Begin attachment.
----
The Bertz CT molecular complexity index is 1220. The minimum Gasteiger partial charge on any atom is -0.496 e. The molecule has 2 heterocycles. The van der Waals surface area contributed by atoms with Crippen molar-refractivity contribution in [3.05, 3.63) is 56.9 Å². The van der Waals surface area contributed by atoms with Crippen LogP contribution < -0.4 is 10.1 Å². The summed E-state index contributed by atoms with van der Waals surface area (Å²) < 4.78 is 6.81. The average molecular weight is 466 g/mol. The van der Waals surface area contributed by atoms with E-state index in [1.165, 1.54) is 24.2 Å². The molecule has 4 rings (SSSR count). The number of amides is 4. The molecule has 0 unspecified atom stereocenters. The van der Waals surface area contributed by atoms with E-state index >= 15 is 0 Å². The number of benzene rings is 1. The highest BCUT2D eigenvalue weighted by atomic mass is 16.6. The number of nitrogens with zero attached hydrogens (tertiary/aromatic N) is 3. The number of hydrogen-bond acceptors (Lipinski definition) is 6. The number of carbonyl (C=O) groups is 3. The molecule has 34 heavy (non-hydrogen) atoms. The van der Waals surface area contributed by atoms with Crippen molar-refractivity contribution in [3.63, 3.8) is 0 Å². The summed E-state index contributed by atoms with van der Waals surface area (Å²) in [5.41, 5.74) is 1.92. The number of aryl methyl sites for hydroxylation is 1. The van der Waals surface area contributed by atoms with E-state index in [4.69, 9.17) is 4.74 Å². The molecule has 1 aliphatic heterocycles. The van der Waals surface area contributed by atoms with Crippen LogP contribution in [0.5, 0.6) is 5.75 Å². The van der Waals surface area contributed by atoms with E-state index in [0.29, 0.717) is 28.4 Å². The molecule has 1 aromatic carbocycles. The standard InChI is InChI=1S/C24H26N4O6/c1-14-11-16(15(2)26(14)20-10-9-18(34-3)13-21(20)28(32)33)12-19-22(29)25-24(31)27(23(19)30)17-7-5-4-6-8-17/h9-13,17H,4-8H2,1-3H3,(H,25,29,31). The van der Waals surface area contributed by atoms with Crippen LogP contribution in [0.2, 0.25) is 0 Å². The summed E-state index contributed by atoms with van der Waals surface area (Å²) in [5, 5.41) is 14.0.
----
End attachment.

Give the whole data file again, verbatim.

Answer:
The Bertz CT molecular complexity index is 1220. The minimum Gasteiger partial charge on any atom is -0.496 e. The molecule has 2 heterocycles. The van der Waals surface area contributed by atoms with Crippen molar-refractivity contribution in [3.05, 3.63) is 56.9 Å². The van der Waals surface area contributed by atoms with Crippen LogP contribution < -0.4 is 10.1 Å². The summed E-state index contributed by atoms with van der Waals surface area (Å²) < 4.78 is 6.81. The average molecular weight is 466 g/mol. The van der Waals surface area contributed by atoms with E-state index in [1.165, 1.54) is 24.2 Å². The molecule has 4 rings (SSSR count). The number of amides is 4. The molecule has 0 unspecified atom stereocenters. The van der Waals surface area contributed by atoms with E-state index >= 15 is 0 Å². The number of benzene rings is 1. The highest BCUT2D eigenvalue weighted by atomic mass is 16.6. The number of nitrogens with zero attached hydrogens (tertiary/aromatic N) is 3. The number of hydrogen-bond acceptors (Lipinski definition) is 6. The number of carbonyl (C=O) groups is 3. The molecule has 34 heavy (non-hydrogen) atoms. The van der Waals surface area contributed by atoms with Crippen molar-refractivity contribution in [3.63, 3.8) is 0 Å². The summed E-state index contributed by atoms with van der Waals surface area (Å²) in [5.41, 5.74) is 1.92. The number of aryl methyl sites for hydroxylation is 1. The van der Waals surface area contributed by atoms with E-state index in [4.69, 9.17) is 4.74 Å². The molecule has 1 aliphatic heterocycles. The van der Waals surface area contributed by atoms with Crippen LogP contribution in [0.5, 0.6) is 5.75 Å². The van der Waals surface area contributed by atoms with E-state index in [0.29, 0.717) is 28.4 Å². The molecule has 1 aromatic carbocycles. The standard InChI is InChI=1S/C24H26N4O6/c1-14-11-16(15(2)26(14)20-10-9-18(34-3)13-21(20)28(32)33)12-19-22(29)25-24(31)27(23(19)30)17-7-5-4-6-8-17/h9-13,17H,4-8H2,1-3H3,(H,25,29,31). The van der Waals surface area contributed by atoms with Crippen LogP contribution in [0.2, 0.25) is 0 Å². The summed E-state index contributed by atoms with van der Waals surface area (Å²) in [5, 5.41) is 14.0.